Ten Tales of Darker Core
In this 7th volume of his “Ten Tales” series, Alex Carrick presents a selection of 13 twisted short stories (10 plus 3 bonus tales!) that take a somewhat ironic look at relationships. These mini-anthologies are designed to offer a generous sampling of Mr. Carrick’s work.
Chapter titles include: (1) Death of a Mattress; (2) Gravity’s Absence; (3) The Frightening World of Drug Disclaimers; (4) An Unfortunate Dog Walking Incident; (5) So You Think You Know Flop Sweat; (6) Pedro Martinez’ Incredible String of Good Luck; (7) A Curious Case of Bottled Up Passion; (8) That Would Be Naïve of Me; (9) The Melancholy Fog Harvester; (10) Trap; as well as the Bonus Extras: (11) I Got Robbed by a Liquor Store; (12) Reminisce Once Too Often (13) Forever Running Late.
Mr. Carrick is a critically-acclaimed author whose story “The Size of the Skip” – found in “Three Scoops” Is A Blast! – was short-listed for the 2010 Lorian Hemingway Short Story Award. In 2011, he received another Honorable Mention in the world-renowned Hemingway competition for “Caboose Follies”, which appears in “Four Scoops” Is Over The Top.
The Melancholy Fog Harvester
Evening’s end was nearing and I’d run out of milk and snacks. Besides, I wanted some fresh air.
That’s how it came about I was on my way to the local Daisy Mart before it closed at ten p.m.
You don’t get fog in the city much anymore. Too much traffic. There’s an excess of thermal currents from the abundance of people, moving vehicles and general busy-rush to keep temperatures on a more even keel.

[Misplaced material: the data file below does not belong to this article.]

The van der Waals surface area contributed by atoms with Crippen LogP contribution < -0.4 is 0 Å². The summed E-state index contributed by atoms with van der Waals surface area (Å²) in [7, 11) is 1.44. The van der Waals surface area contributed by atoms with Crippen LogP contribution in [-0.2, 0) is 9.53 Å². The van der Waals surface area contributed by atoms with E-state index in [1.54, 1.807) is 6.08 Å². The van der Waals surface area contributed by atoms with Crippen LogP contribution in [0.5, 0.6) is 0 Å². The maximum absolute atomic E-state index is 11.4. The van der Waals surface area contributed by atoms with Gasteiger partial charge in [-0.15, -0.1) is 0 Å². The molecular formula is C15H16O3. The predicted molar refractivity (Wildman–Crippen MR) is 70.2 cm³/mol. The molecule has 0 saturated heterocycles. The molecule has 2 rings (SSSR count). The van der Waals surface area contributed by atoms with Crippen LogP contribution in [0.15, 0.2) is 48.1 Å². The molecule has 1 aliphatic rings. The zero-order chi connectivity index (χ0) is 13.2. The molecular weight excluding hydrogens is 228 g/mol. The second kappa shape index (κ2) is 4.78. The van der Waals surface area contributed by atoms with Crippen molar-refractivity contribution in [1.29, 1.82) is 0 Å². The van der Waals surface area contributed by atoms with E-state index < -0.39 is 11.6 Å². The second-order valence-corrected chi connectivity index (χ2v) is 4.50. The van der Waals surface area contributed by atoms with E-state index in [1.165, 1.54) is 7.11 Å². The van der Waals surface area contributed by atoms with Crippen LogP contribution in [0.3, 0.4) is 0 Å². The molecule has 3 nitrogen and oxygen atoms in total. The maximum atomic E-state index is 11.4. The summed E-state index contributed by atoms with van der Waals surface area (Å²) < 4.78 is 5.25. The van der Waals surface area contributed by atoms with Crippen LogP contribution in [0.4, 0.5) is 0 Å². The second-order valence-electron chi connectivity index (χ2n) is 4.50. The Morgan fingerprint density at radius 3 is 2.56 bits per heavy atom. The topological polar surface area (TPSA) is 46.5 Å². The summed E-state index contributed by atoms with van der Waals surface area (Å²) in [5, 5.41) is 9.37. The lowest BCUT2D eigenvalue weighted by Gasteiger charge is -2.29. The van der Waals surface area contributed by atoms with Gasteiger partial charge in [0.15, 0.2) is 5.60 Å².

So when one does encounter it, the moment can be special. This was such an occasion.
The temperature at that time of year was ticking over from winter’s frostiness to spring’s balmier breezes.
The rain-soaked grass from earlier in the day lay under the caress of a blanketing warmth.
Particles of air that had formerly been invisible were now rendered substantive.
If I left the car in the garage, the journey from my townhouse to the local variety store entailed a short walk of only a quarter-mile.
It was usually a pleasant enough excursion.
I’d jaunt up the roadway in my complex, then make a sharp-right turn parallel to the public thoroughfare heading south. A sidewalk ran along the base of a five-foot fence marking the edge of my neighbors’ backyards.
At the bottom of the block was a crossing at a traffic light leading to a mini-mall and my destination.
I could make the trek in my sleep. In fact, that’s more or less what I had been doing of late. Ever since my former live-in girlfriend de-camped from my house.
My mood had turned sour with the continuing lack of success in my artistic career. My frustration with lack of recognition was sending my emotions on a roller coaster ride. That’s what she said.
My begging her to stay got me nowhere.
Her final words echoed. “Don’t bother pleading with me anymore. I’m moving out to get my head straight. But you know we’ll always be friends.”
In fact, in reviewing my dealings with her, the word “don’t” came up so often, I’d begun to think of her name as “Don’t.”
I couldn’t get her voice out of my head.
“Don’t start with me again.”
“Don’t you dare.”
“Don’t bother trying to explain.”
“Don’t touch me.”
It had become a compulsion, going over and over our old arguments. My mind was in a fog as thick as any literal fog.
I knew very well my bitter reflections were my way of coping. I truly missed her and was unsure I’d ever find contentment again.
I was alone, walking along the pathway in my reverie until, in the distance, a smoky shape appeared.